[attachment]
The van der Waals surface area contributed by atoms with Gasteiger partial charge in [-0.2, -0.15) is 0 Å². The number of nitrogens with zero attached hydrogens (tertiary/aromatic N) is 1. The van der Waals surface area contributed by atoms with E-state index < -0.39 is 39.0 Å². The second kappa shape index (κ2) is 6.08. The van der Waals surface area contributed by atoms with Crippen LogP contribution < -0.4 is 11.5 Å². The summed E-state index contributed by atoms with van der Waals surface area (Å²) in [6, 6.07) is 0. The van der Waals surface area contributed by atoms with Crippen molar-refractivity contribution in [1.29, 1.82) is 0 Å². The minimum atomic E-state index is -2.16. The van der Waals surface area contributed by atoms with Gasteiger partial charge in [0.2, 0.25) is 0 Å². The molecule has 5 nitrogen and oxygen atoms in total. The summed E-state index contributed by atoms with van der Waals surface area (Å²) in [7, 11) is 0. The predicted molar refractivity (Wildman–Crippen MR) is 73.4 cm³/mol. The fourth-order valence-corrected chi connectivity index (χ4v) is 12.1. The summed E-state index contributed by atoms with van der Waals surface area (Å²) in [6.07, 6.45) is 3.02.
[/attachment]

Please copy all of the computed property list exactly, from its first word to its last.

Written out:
The van der Waals surface area contributed by atoms with Gasteiger partial charge in [-0.2, -0.15) is 0 Å². The number of nitrogens with zero attached hydrogens (tertiary/aromatic N) is 1. The van der Waals surface area contributed by atoms with E-state index < -0.39 is 39.0 Å². The second kappa shape index (κ2) is 6.08. The van der Waals surface area contributed by atoms with Crippen LogP contribution < -0.4 is 11.5 Å². The summed E-state index contributed by atoms with van der Waals surface area (Å²) in [6, 6.07) is 0. The van der Waals surface area contributed by atoms with Crippen molar-refractivity contribution in [1.29, 1.82) is 0 Å². The minimum atomic E-state index is -2.16. The van der Waals surface area contributed by atoms with Gasteiger partial charge in [0.2, 0.25) is 0 Å². The molecule has 5 nitrogen and oxygen atoms in total. The summed E-state index contributed by atoms with van der Waals surface area (Å²) in [7, 11) is 0. The predicted molar refractivity (Wildman–Crippen MR) is 73.4 cm³/mol. The fourth-order valence-corrected chi connectivity index (χ4v) is 12.1. The summed E-state index contributed by atoms with van der Waals surface area (Å²) in [6.07, 6.45) is 3.02.